Business slowdown: Traffic jams up South Florida's economy - Fox29 WFLX TV, West Palm Beach, FL-news & weather

Business slowdown: Traffic jams up South Florida's economy

MIAMI - Fix it!

That's the cry from South Florida business owners as backed-up roads take their toll on companies from Palm Beach County to the Keys.

A Miami Herald survey distributed through local chambers of commerce found that businesspeople overwhelmingly rate traffic here as "very bad," saying it has gotten significantly worse in the last three years.

More than half said employees at their company are "always or often" late because of traffic.

Though Miami's traffic isn't the nation's worst -- that dubious distinction goes to cities including Honolulu, Los Angeles, San Francisco and Austin -- the complaints aren't the usual, idle grumbling.

Hard numbers back up the fact that local traffic is slowing to a crawl: Congestion in Miami-Dade, Broward and Palm Beach counties was up 21 percent in 2014 compared to the previous year, according to a study by the global traffic solutions firm INRIX.

Locals now waste an average of 37 hours per year stuck in traffic, seven more than the year before, meaning South Florida leapfrogged greater Washington, D.C., as the 10th-most congested metro area in the country, Seattle-based INRIX found.

From mom-and-pop shops to multi-national corporations, traffic is making it harder to do business in South Florida.

"Everybody knows our roads are really, really crowded and it's impossible to navigate during the day," said Mitchell Friedman, a partner at the developer Pinnacle Housing Group. "It's making it much harder for people to commute to work."

The reasons for the growing traffic nightmare are clear.

Congestion fell 30 percent nationally after the recession. Now that the economy is back on its feet, workers laid off during the downturn have found new jobs and are hitting the roads during the morning rush. South Florida's population is booming as out-of-towners move in. Tourists are flocking to the beaches. Gas is relatively cheap.

All that means more cars on the road, especially in a city where many commuters can't easily use public transit.

Development becomes a sword that cuts both ways if infrastructure can't keep up, said Tony Villamil, founder of the Coral Gables-based consulting firm Washington Economic Group.

"The whole mark of a modern economy, especially a logistics-type economy like ours, is the ability to move people and merchandise quickly from one place to the next," said Villamil, whose firm has conducted traffic studies for the Miami-Dade Expressway Authority.Making your way from South Miami-Dade or Broward into downtown Miami's central business district can feel like a journey through Dante's circles of hell, workers say.

On average, it takes workers in the United States 25.5 minutes to get to their jobs, according to U.S. Census data. But in South Florida's more affordable suburbs, that number rises. Commuters in Homestead face a daily, one-way trip to work of 32.5 minutes. People who work in Kendall (30.5 minutes), Miramar (30.4 minutes), Pembroke Pines (29.9 minutes) and Weston (29.5 minutes) also face longer-than-average daily commutes, Census data show.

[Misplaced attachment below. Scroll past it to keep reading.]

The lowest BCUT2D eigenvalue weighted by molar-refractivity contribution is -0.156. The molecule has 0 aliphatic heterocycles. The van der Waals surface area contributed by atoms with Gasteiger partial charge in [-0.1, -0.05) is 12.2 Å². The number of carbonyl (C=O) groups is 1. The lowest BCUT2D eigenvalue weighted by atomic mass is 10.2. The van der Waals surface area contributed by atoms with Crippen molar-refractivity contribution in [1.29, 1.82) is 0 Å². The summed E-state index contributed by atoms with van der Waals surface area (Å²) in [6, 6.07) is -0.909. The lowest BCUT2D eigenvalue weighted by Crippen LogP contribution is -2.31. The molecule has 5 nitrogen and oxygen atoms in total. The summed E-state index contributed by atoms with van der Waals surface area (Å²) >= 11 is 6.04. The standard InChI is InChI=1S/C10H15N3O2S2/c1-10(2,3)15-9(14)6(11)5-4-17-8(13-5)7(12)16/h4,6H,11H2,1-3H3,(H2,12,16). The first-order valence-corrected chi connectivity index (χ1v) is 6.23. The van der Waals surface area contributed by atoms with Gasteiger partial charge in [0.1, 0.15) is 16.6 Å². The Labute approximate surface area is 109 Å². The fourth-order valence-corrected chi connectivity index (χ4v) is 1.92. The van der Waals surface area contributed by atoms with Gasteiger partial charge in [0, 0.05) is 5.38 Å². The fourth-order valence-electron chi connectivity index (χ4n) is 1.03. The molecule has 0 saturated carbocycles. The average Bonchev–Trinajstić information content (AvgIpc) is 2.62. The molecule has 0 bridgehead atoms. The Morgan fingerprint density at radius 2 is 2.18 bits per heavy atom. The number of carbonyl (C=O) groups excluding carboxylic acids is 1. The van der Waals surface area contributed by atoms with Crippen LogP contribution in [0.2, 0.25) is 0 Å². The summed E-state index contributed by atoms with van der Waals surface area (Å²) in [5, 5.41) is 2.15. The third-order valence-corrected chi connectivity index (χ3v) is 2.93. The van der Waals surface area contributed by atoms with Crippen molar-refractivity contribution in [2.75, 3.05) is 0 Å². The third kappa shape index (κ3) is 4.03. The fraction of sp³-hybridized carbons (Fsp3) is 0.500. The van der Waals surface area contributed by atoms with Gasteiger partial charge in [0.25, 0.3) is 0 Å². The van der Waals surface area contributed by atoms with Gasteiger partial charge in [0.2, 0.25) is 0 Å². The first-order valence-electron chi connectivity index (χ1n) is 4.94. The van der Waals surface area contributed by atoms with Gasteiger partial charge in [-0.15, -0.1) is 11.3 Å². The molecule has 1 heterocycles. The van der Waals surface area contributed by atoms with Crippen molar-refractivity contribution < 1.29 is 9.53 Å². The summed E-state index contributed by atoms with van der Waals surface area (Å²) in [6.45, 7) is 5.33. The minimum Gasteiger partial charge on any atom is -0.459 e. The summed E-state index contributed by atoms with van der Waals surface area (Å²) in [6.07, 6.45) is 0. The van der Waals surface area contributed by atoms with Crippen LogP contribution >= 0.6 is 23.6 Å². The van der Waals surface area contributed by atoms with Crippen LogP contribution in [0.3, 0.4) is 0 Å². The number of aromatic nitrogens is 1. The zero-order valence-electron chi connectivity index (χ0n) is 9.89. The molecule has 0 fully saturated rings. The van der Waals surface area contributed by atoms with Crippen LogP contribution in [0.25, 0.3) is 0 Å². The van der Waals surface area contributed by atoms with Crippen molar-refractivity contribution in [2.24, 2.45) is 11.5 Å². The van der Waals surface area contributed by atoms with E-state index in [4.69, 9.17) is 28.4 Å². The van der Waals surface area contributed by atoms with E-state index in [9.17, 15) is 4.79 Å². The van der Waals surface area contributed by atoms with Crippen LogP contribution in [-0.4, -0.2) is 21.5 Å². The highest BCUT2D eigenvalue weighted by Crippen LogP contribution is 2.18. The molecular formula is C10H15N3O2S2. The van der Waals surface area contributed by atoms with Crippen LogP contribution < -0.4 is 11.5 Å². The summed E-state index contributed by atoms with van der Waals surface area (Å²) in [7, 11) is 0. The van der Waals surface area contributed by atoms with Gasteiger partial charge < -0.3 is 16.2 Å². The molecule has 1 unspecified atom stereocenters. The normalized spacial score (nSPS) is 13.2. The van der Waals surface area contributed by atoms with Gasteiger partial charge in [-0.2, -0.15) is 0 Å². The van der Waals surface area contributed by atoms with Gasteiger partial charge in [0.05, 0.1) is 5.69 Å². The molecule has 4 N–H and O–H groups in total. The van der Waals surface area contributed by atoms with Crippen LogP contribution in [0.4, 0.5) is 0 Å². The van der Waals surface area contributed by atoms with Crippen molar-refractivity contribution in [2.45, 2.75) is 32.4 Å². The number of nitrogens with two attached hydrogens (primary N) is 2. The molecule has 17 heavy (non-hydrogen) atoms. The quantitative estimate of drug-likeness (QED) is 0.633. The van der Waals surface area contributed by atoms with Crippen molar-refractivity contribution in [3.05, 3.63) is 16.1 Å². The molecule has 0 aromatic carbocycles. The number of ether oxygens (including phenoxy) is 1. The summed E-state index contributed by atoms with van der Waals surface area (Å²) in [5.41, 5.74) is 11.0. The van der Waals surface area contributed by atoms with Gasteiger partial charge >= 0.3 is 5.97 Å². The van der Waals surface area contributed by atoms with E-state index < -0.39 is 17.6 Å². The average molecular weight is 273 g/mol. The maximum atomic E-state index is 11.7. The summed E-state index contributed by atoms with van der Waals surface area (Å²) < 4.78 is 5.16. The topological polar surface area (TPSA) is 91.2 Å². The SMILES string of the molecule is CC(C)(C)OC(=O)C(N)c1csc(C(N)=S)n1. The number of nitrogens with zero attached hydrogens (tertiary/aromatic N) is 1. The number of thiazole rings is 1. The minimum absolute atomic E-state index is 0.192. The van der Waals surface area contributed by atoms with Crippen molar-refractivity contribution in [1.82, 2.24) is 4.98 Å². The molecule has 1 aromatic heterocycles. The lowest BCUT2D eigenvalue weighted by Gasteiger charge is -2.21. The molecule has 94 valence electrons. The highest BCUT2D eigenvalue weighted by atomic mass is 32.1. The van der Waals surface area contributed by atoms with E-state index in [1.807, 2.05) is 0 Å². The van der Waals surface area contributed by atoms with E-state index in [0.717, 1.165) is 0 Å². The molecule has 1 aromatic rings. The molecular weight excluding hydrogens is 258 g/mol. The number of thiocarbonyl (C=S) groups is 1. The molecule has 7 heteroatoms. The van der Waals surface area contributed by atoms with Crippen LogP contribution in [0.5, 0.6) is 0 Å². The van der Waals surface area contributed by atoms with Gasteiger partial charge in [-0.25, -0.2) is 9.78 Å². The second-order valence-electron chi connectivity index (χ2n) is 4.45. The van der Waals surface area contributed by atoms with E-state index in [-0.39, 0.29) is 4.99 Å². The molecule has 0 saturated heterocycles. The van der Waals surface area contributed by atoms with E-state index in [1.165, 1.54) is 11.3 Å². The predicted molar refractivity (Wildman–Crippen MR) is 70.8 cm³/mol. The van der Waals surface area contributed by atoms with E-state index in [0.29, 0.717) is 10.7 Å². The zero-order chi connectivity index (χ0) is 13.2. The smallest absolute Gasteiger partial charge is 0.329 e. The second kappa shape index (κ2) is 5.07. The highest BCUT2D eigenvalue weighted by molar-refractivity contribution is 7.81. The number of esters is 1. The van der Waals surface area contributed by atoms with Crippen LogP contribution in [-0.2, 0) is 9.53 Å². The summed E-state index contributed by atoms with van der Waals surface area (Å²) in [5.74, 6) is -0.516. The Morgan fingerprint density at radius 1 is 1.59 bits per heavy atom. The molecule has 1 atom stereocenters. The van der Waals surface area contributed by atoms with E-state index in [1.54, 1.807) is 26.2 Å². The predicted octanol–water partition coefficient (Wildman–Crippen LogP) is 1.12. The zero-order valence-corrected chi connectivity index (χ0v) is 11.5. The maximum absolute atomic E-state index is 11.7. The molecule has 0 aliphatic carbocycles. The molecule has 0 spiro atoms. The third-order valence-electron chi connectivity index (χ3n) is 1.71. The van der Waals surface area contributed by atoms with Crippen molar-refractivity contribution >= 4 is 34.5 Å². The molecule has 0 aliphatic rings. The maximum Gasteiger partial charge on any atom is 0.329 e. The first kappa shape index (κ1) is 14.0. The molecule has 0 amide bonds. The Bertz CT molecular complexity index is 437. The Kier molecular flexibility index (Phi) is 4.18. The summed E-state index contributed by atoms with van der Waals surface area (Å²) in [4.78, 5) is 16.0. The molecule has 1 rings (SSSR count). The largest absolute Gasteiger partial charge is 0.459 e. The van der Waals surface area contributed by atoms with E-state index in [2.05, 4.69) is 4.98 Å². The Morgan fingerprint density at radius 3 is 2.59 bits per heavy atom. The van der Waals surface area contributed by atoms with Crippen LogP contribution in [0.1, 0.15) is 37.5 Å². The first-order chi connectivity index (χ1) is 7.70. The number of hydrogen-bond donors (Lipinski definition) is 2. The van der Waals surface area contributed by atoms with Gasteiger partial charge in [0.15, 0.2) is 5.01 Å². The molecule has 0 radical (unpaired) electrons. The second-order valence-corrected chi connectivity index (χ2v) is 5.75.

That means businesses in the urban core -- where affordable housing is scarce -- can lose out on employees.

"I had some job offers in Miami when I graduated college," said Ashley Fierman, who lives in Cooper City and works in public relations. "But it's no secret how bad traffic is in Miami. It's like a parking lot. I couldn't face that everyday."

Fierman ended up taking a job in Plantation.

In the Miami Herald survey, businesspeople were clear that they think traffic is holding the local economy back.

About 86 percent of the 429 people who responded to the survey answered "yes" to the question: "Do you think traffic is hurting the economy in South Florida?" About 70 percent of those surveyed said traffic was hurting their companies directly.

They ranged from doctors and lawyers to restaurant owners, real estate agents and executives at major corporations.

Susan Sherr, an optometrist at an eye doctor's practice in South Miami, says as many as a quarter of her patients run late to appointments because of traffic.

"The later-in-the-day appointments tend to be the trickiest," Sherr said. "They're hitting that people-coming-out-of-work traffic."

Late patients mean longer waits for all involved.

"It throws off our whole schedule completely," Sherr said. "I like to use every second of the time I'm given with people. If they come in 10 minutes late, it's not fair to take 10 minutes from the next person."

But Sherr said she knows it's not her patients' fault.

"It's part of life around here," she said. "I really feel for the patients who call and say they're stuck in some kind of awful jam. I know it. I live it."

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